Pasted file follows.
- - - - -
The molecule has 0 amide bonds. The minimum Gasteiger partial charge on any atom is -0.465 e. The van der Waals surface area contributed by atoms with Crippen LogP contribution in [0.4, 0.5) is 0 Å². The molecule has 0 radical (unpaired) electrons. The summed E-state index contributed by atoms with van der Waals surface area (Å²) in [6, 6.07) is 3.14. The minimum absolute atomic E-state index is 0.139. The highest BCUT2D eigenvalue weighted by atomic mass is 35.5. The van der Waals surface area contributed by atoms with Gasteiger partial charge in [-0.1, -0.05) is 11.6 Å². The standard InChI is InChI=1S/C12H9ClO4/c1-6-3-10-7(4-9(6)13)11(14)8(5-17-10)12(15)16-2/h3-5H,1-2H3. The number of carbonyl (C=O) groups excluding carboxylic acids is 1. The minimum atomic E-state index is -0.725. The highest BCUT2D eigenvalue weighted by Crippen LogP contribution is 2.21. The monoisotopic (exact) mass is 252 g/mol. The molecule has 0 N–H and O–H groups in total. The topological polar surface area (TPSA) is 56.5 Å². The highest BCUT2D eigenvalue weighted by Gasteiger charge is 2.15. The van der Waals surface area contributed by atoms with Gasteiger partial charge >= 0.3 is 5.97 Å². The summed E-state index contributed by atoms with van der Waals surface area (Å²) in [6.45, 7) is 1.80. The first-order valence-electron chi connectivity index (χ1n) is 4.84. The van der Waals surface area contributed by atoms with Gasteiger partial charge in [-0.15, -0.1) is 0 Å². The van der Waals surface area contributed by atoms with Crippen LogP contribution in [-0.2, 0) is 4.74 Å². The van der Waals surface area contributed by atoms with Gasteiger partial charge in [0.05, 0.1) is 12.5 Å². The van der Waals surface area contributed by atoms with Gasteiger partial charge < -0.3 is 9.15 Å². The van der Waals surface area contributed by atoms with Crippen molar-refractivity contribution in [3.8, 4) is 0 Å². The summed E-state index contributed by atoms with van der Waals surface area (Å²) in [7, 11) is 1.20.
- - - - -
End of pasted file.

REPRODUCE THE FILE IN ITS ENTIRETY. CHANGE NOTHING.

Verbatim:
The molecule has 0 amide bonds. The minimum Gasteiger partial charge on any atom is -0.465 e. The van der Waals surface area contributed by atoms with Crippen LogP contribution in [0.4, 0.5) is 0 Å². The molecule has 0 radical (unpaired) electrons. The summed E-state index contributed by atoms with van der Waals surface area (Å²) in [6, 6.07) is 3.14. The minimum absolute atomic E-state index is 0.139. The highest BCUT2D eigenvalue weighted by atomic mass is 35.5. The van der Waals surface area contributed by atoms with Gasteiger partial charge in [-0.1, -0.05) is 11.6 Å². The standard InChI is InChI=1S/C12H9ClO4/c1-6-3-10-7(4-9(6)13)11(14)8(5-17-10)12(15)16-2/h3-5H,1-2H3. The number of carbonyl (C=O) groups excluding carboxylic acids is 1. The minimum atomic E-state index is -0.725. The highest BCUT2D eigenvalue weighted by Crippen LogP contribution is 2.21. The monoisotopic (exact) mass is 252 g/mol. The molecule has 0 N–H and O–H groups in total. The topological polar surface area (TPSA) is 56.5 Å². The highest BCUT2D eigenvalue weighted by Gasteiger charge is 2.15. The van der Waals surface area contributed by atoms with Gasteiger partial charge >= 0.3 is 5.97 Å². The summed E-state index contributed by atoms with van der Waals surface area (Å²) in [6.45, 7) is 1.80. The first-order valence-electron chi connectivity index (χ1n) is 4.84. The van der Waals surface area contributed by atoms with Gasteiger partial charge in [-0.15, -0.1) is 0 Å². The van der Waals surface area contributed by atoms with Crippen LogP contribution in [-0.2, 0) is 4.74 Å². The van der Waals surface area contributed by atoms with Gasteiger partial charge in [0.05, 0.1) is 12.5 Å². The van der Waals surface area contributed by atoms with Gasteiger partial charge < -0.3 is 9.15 Å². The van der Waals surface area contributed by atoms with Crippen molar-refractivity contribution in [3.8, 4) is 0 Å². The summed E-state index contributed by atoms with van der Waals surface area (Å²) in [7, 11) is 1.20.